Hyundai HD75

After a positive report last year on Hyundai’s HD45 model, PAUL MATTHEI recently loaded up its HD75 big brother and found a Korean truck with all the same features plus more grunt to do a bigger job. 

Following its official Australian launch in the third quarter of last year, Hyundai’s HD range of light-duty trucks is slowly starting to make some modest headway in the sales race. According to figures from the Truck Industry Council, the company sold 38 units in the first quarter of 2011 giving it a year-to-date share of 2.7 percent in the light-duty segment.

However, to put this in perspective, in the same period market leader Isuzu notched 460 sales while second placed Hino managed 300. Despite high ambitions, the Koreans have a very long and arduous journey ahead before they can even hope to see sweat on the brow of Japanese domination. 

Still, they’re here to compete and as the car business has shown, it’d be naive and foolish to casually dismiss Korea’s commercial determination.

Hyundai’s HD range comprises three distinct models – HD45, HD65 and HD75 – with the numerals denoting gross vehicle mass (GVM) in tonnes. In other words, the HD75 can be legally loaded to a gross weight of 7.5 tonnes and with a trailer in tow is allowed a total mass of 11 tonnes.

Each model is powered by a 3.9 litre common rail direct injection four cylinder diesel with emissions standards met by exhaust gas recirculation (EGR) and what Hyundai calls a particulate matter catalyst, or PMC.

Respective peak power and torque outputs of the HD65 and HD75 models are 110 kW (150 hp) from 1800 to 2500 rpm and 578 Nm (426 lb ft) between 1000 and 1800 rpm, while the HD45 runs a slightly detuned version producing 103 kW (140 hp) at 2700 rpm and 372 Nm (274 lb ft) of torque between 1200 and 2300 rpm.

Sporting bore and stroke dimensions of 103 x 118 mm and a compression ratio of 17:1, the engine block is cast from compacted graphite iron (CGI) while the cylinder head houses an overhead camshaft and four valves per cylinder force fed by a waste-gated turbocharger with air-to-air intercooling.

While its smaller siblings make do with a five-speed manual gearbox, the HD75 runs a six-speed unit with well spaced ratios starting from a 6.7:1 first gear to an overdrive top of 0.73:1, feeding through a vacuum assist, hydraulically actuated single plate clutch.

The rear axle is rated to 5100 kg and employs a final drive ratio of 3.7:1. It’s supported by six-leaf main and four-leaf ‘helper’ spring packs, double acting shockers and stabiliser bar. At the front, a 3100 kg rated I-beam axle is located by five-leaf spring sets, also accompanied by double acting shocks and stabiliser bar.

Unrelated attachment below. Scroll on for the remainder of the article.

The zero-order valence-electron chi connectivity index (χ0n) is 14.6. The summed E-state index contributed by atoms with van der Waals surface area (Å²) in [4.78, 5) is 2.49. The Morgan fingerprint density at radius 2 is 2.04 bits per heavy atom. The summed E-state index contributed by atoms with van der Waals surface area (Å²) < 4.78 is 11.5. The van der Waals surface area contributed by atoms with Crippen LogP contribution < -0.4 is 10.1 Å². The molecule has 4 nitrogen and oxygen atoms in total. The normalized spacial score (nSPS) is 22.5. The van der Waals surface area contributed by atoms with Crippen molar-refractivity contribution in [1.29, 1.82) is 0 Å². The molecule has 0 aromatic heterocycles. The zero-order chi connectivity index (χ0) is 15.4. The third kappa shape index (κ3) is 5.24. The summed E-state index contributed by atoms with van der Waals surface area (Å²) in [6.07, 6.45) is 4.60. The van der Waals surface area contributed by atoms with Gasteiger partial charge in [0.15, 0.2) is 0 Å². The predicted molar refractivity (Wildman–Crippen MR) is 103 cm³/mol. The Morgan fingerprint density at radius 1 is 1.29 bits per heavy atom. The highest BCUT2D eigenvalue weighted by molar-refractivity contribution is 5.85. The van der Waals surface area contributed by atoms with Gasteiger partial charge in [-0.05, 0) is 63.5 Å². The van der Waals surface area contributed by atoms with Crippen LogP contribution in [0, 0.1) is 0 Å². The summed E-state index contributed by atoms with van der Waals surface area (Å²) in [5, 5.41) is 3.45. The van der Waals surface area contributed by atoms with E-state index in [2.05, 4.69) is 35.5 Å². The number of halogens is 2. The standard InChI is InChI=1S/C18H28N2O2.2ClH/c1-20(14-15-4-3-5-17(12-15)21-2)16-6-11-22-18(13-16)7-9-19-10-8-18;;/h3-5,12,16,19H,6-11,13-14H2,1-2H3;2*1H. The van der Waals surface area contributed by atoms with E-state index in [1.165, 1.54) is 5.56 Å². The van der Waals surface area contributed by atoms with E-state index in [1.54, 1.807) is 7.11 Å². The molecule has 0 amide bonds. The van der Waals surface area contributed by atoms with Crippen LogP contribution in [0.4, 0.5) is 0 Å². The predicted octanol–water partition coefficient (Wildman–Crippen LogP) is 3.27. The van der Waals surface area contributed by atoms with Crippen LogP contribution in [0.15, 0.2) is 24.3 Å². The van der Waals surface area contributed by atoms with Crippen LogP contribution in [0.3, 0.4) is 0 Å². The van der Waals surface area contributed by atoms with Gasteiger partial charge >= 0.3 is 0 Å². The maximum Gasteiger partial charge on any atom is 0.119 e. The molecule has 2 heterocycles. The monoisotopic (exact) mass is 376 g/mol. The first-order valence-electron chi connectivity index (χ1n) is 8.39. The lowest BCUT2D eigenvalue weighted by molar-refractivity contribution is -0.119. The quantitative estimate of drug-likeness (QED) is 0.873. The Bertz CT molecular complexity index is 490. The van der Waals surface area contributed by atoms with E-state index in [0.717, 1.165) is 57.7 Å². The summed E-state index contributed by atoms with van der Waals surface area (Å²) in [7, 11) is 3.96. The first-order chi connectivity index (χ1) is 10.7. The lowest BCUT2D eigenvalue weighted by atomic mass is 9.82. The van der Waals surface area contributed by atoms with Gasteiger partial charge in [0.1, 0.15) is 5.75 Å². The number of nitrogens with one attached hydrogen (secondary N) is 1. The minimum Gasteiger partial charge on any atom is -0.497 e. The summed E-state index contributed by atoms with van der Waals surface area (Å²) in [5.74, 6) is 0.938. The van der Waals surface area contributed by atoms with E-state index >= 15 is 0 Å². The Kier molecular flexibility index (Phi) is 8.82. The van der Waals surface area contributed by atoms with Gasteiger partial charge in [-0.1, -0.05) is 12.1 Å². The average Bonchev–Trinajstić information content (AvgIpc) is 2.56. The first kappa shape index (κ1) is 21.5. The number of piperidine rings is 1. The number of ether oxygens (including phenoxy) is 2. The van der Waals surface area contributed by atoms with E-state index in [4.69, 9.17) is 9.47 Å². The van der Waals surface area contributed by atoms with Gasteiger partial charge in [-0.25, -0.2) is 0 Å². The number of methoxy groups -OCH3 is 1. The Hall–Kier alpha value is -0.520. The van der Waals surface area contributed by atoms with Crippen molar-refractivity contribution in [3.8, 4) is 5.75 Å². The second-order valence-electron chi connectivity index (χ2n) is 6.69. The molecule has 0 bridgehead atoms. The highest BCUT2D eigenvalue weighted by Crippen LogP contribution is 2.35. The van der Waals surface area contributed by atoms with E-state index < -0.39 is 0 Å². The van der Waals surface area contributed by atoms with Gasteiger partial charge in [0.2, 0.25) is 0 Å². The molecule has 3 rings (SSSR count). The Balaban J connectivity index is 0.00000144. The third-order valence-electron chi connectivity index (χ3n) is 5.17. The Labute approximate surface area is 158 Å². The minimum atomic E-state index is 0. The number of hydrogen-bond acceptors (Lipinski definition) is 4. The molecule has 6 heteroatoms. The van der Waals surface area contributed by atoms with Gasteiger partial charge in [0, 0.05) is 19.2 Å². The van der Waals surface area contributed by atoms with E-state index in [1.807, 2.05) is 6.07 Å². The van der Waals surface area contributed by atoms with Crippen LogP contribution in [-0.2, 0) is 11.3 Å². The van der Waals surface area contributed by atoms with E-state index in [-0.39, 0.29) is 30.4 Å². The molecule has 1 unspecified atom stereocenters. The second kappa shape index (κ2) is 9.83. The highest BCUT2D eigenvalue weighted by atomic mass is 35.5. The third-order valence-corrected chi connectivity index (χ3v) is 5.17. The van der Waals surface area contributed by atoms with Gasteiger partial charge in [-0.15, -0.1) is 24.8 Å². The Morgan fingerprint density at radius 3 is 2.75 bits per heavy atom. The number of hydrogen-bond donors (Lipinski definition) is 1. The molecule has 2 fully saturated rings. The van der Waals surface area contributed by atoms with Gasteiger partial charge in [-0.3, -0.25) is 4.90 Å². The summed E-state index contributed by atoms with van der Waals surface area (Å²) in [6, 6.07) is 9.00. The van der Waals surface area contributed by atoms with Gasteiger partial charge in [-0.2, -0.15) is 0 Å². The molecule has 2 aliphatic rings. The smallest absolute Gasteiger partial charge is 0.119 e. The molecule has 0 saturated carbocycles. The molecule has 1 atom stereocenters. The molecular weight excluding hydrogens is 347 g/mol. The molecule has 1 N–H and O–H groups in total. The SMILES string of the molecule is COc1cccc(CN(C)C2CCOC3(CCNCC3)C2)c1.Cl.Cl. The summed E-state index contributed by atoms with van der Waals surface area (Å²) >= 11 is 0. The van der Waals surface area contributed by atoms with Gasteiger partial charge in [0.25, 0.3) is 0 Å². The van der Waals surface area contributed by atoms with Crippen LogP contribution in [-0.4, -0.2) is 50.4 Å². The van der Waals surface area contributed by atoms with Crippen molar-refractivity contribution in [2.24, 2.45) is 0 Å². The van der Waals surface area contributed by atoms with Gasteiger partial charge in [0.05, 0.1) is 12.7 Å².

Service braking comprises 320 mm drums featuring auto adjustment and dual circuit vacuum-over-hydraulic actuation modulated by Wabco four-channel anti-lock (ABS) with electronic brake-force distribution (EBD). This is augmented by a vacuum operated exhaust brake while park braking duties are taken care of by a 190 mm transmission mounted drum arrangement. The wheels consist of 6.0 x 17.5 inch six-stud steel rims encased by 8.5R17.5 12-ply rated tubeless tyres. Steering is taken care of by a conventional power-assisted recirculating ball and nut system.

The HD75 chassis consists of high tensile steel rails cold riveted to the cross members in a ladder formation with an overall width of 753 mm.

Available with either a standard cab or optional ‘super’ cab which provides an additional 300 mm of internal space behind the seats, in both cases the cab is located at four points and the front rubber mounts are liquid filled to effectively isolate occupants from road induced noise, vibration and harshness.   

Wheelbase lengths include a ‘medium’ of 3415 mm and 3610 mm with standard and super cab respectively, and a ‘long’ of 3775 mm for both cab sizes. Therefore, available chassis length for body mounting is virtually identical for medium models at 4.2 metres while the standard and super cab long wheelbase variants have 4.7 and 4.5 metres of chassis space respectively. The 100 litre chassis mounted fuel tank is furnished with a lockable cap.